Chemical weapons have caused more than one million casualties globally since World War I, according to the United Nations.
As a result, the Chemical Weapons Convention (CWC) was a historic development in multilateral disarmament agreements. It led to the complete elimination of declared chemical weapons stockpiles in more than 190 participating states, including the United States. The CWC entered into force in 1997, signifying legal implications for violators.
Yet, chemical weapons are still being used, specifically since 2012, with an increase that has not been seen in decades.
In September 2023, the U.S. Government Accountability Office (GAO) published “Chemical Weapons: Status of Forensic Technologies and Challenges to Source Attribution,” which assesses the best technologies available to identify chemical agents, summarizes the challenges researchers face, and discusses potential policy options that can mitigate these challenges.
Global community of experts
In 2021, GAO brought together nearly two dozen international experts in chemical weapon forensics and analysis, who served as key contributors to the report. John Cort, a chemist; Jonathan Forman, a science and technology advisor; and Kabrena Rodda, manager of the Analytical Chemistry and Instrumentation Group represented Pacific Northwest National Laboratory (PNNL).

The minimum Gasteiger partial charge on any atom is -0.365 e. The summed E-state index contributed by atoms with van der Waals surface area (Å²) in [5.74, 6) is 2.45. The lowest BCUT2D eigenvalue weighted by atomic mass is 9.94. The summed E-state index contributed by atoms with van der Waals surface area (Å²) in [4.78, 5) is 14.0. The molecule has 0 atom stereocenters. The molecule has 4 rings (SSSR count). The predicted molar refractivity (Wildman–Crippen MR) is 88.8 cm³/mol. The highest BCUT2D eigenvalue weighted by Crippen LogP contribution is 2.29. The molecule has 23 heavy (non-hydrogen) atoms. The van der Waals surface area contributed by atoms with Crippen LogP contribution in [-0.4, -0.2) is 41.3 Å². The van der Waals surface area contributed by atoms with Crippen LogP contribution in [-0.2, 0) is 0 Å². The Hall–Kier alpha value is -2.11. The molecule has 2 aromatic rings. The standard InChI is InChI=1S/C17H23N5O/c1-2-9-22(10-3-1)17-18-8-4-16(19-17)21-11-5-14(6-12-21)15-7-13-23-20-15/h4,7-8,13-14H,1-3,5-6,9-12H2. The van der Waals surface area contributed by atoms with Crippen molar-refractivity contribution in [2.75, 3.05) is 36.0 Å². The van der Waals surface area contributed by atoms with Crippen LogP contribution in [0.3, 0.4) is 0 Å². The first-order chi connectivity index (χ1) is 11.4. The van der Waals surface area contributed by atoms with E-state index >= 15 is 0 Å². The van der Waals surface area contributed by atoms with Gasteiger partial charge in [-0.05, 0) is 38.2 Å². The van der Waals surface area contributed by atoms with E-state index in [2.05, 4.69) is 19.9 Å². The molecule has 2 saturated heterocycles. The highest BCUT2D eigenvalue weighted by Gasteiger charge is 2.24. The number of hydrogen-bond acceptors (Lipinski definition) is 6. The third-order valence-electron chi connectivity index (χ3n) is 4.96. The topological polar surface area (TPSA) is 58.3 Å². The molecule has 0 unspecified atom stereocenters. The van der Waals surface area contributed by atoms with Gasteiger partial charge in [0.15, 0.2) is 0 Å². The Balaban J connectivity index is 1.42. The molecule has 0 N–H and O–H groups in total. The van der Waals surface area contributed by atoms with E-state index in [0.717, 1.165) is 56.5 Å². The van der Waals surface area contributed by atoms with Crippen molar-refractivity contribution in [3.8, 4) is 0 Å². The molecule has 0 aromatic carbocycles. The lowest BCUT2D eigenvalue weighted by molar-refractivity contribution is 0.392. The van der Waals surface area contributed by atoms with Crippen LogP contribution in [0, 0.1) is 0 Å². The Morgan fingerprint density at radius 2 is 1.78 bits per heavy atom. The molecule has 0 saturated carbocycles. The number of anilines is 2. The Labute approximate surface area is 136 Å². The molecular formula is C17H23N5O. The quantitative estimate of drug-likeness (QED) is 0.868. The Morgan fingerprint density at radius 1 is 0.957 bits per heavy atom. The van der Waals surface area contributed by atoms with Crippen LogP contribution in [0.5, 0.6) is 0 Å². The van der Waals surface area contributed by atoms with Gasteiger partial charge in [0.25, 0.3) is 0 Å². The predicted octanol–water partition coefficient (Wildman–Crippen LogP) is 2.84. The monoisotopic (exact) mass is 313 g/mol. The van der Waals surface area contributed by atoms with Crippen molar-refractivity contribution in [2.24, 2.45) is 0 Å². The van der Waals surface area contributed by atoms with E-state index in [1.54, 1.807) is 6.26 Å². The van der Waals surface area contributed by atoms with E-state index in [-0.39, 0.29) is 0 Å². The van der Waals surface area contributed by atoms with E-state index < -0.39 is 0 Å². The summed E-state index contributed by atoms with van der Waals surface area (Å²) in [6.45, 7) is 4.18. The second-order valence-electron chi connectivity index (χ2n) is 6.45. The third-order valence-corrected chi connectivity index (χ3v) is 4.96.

The PNNL trio was joined by members of the U.S. State Department-led Chemical Forensics International Technical Working Group (CFITWG) and leaders representing government, academia, the private sector, and other Department of Energy national laboratories.
“The report provides valuable recommendations developed by GAO with inputs from a host of world-renowned threat agent, analytical chemistry, and policy experts that identify tools and methodologies, which could be prioritized and validated for enhancing forensic capabilities applied to chemical attacks,” said Forman.
“These measures would contribute to increasing the difficulty to escape accountability for those carrying out chemical attacks. The report and its recommendations are timely. The OPCW recently announced the formation of a working group, led by its Scientific Advisory Board, that will focus on chemical forensics.”
Mature and nascent forensic technologies
CWC States Parties can call for international investigations of the alleged use of chemical weapons through the Organisation for Prohibition of Chemical Weapons (OPCW). When an allegation is made, the OPCW sends investigators to collect information and environmental and biomedical samples for chemical analysis. These samples are sent to a network of designated laboratories that use established analytical technologies to identify the chemical(s) present in the sample. The results are used to corroborate or refute the allegations.
GAO found that most technologies useful for this work are established, commercially available, and in operational use at a variety of laboratories.